Browsing the archives for the David Jessup tag

War on Nature, War on Cats

In Nature Wars, to be released next week, award-winning journalist Jim Sterba argues that it’s time for Americans to reconnect with nature—and what better incentive than a massive lethal control campaign against any number of plants and animals, including feral cats? His book reflects attitudes that are out of step with contemporary culture, and a [...]

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Free-Roaming Cats, Infectious Diseases, and the Zombie Apocalypse

A recently published paper describing free-roaming cats as “a significant public health threat” fails to deliver convincing evidence. In fact, the very work the authors cite undermines, time and time again, their claims.
“Domestic cats are a potential source of numerous infectious disease agents,” write Rick Gerhold and David Jessup, in their paper, “Zoonotic Diseases [...]

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The Silent Treatment

“I don’t want to be sort of a poodle dog when I’m out there, and a friendly sort of presence in people’s lives,” explained New York Times reporter David Carr in an October 2011 interview with Fresh Air host Terry Gross, “and then come back and do something that’s really mean or aggressive.”
“And if [...]

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Loose Threads

North American Opossum with winter coat. Photo courtesy of Wikimedia Commons and Cody Pope.
A study published last month in the online open-access journal PLoS Neglected Tropical Diseases suggests a new twist in the relationship between free-roaming cats, Toxoplasma gondii, and toxoplasmosis infections in marine mammals.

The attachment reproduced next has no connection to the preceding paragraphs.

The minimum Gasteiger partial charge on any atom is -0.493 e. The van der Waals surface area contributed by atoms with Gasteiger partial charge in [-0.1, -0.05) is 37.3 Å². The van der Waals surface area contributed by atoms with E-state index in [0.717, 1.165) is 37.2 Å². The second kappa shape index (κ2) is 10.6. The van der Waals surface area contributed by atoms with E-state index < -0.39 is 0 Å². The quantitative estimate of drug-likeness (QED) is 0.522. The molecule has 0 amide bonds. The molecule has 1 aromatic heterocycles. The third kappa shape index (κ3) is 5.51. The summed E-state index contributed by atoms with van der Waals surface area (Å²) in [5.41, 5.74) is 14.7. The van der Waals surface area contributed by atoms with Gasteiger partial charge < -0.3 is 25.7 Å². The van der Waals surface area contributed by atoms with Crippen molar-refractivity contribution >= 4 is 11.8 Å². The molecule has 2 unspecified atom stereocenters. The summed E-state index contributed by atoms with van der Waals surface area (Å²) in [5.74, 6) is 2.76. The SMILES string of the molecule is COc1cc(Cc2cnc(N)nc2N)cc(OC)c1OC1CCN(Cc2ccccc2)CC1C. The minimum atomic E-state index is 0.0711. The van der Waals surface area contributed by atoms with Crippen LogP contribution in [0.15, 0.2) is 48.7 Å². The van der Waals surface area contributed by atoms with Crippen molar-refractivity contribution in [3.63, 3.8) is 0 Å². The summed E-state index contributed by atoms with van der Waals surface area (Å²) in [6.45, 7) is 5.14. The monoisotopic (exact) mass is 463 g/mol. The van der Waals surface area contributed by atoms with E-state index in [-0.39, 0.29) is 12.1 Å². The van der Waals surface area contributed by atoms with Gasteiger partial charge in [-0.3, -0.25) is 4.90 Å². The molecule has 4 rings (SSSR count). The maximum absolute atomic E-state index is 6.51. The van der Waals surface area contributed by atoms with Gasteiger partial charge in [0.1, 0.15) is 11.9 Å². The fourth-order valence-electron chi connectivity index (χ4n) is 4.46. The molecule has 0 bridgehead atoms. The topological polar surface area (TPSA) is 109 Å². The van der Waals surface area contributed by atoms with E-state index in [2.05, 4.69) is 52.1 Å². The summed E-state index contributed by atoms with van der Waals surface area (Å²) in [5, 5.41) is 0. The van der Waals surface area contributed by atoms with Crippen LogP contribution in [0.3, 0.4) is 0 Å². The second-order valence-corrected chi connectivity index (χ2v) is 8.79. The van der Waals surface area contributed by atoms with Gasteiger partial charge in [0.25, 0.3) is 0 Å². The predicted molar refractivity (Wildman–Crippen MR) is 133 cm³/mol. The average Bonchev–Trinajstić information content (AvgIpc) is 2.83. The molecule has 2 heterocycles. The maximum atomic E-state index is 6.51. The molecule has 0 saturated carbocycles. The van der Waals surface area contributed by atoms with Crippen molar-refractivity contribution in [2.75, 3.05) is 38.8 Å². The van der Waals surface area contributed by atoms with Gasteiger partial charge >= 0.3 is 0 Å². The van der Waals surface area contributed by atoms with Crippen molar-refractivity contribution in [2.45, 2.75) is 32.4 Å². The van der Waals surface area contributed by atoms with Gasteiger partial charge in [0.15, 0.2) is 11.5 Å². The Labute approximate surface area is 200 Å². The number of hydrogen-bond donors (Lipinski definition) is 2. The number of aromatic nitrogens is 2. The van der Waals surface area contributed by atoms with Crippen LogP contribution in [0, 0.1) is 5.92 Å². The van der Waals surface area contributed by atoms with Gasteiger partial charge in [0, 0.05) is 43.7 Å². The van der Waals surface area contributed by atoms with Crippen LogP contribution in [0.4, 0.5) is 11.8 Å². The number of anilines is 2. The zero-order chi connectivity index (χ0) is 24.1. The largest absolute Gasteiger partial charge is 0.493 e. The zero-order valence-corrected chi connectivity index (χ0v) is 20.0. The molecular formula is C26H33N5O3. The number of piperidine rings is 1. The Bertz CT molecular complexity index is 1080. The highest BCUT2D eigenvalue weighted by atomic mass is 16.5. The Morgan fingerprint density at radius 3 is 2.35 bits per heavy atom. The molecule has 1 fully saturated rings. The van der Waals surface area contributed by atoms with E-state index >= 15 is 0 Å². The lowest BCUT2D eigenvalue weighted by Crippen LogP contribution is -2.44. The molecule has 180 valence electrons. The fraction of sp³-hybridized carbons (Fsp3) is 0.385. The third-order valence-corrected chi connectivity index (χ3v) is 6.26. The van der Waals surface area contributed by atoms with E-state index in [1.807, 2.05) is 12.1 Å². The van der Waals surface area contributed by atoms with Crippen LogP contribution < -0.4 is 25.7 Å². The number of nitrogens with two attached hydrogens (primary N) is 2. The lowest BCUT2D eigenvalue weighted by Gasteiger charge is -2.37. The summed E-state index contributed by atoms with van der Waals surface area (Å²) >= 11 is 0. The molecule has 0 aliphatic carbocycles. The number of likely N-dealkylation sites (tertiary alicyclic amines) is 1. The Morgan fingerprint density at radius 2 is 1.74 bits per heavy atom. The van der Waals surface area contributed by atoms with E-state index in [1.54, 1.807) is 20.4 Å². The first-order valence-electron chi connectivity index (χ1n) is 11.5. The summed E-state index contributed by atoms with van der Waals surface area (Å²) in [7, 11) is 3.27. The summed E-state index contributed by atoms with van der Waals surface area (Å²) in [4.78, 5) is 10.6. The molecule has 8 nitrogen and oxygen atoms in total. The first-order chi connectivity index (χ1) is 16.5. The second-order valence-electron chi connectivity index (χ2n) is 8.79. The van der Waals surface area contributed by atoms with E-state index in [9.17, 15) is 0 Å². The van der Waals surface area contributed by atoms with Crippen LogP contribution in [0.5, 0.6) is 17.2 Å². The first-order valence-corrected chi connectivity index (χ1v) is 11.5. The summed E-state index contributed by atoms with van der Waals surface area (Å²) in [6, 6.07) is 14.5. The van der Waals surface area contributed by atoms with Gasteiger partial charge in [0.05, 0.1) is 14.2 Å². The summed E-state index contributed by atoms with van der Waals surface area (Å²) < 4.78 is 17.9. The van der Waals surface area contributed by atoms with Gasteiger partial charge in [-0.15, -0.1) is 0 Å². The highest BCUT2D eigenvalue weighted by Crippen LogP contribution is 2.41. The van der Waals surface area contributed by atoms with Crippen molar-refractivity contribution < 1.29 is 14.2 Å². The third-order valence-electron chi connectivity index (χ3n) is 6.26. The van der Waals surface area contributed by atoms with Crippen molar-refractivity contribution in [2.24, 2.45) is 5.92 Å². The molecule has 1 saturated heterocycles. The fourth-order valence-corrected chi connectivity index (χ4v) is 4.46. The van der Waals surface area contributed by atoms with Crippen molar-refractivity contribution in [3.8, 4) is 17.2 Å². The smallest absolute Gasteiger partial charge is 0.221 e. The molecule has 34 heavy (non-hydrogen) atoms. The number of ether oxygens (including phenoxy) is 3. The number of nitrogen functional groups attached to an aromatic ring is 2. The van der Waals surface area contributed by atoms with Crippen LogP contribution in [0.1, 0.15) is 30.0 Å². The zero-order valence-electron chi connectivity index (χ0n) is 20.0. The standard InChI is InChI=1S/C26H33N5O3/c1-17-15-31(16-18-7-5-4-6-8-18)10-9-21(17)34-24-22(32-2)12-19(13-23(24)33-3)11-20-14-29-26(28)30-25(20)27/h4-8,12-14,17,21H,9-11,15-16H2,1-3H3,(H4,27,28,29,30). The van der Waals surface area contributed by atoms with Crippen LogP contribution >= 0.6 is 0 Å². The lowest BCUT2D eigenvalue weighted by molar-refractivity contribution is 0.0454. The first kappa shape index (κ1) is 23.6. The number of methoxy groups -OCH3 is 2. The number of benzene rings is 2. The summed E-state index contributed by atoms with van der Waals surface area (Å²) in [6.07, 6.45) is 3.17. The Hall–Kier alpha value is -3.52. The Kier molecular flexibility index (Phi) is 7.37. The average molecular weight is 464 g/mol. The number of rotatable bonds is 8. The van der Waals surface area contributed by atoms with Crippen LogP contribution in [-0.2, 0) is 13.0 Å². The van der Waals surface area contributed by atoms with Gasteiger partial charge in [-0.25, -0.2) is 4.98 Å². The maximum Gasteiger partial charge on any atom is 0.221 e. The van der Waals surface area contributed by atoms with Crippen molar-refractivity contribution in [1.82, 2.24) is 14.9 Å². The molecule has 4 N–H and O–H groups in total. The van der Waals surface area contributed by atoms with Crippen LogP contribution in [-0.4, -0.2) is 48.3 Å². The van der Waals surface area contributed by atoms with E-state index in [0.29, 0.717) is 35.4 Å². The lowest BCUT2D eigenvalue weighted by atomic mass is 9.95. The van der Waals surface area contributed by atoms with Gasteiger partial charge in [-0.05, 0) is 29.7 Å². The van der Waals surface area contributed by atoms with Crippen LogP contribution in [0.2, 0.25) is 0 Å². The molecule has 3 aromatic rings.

“The most remarkable finding of our study,” notes co-author Dr. Michael [...]

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Spoiler Alert

Coming up this Wednesday: “Impacts of Free Roaming Cats on Native Wildlife,” a Webinar sponsored by the U.S. Fish and Wildlife Service. Registration, from what I can tell, appears to be open to the public—though I’m still awaiting a confirmation e-mail (which will include, I hope, some clarification re: time zone for this “2:00–3:00 pm” [...]

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Close Enough?

Among the findings of a recent study:
Five of 18 cats trapped “between the spring and fall of 2008 and 2009” in central Illinois’ 1,500-acre Robert Allerton Park tested positive for Toxoplasma gondii antibodies. Five of the seropositive cats were trapped at the same site; there, one white-footed mouse (of 21 trapped) also tested positive, and [...]

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It’s Not the Media, It’s the Message

To hear The Wildlife Society’s staunch opponents of TNR tell it, the media’s just not interested in stories about “the impacts of free-ranging and feral cats on wildlife.”

“This January when thousands of blackbirds fell from the sky in Arkansas, articles about mass extinctions and bird conservation were a dime-a-dozen. When the Deepwater Horizon oil [...]

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A House Deluded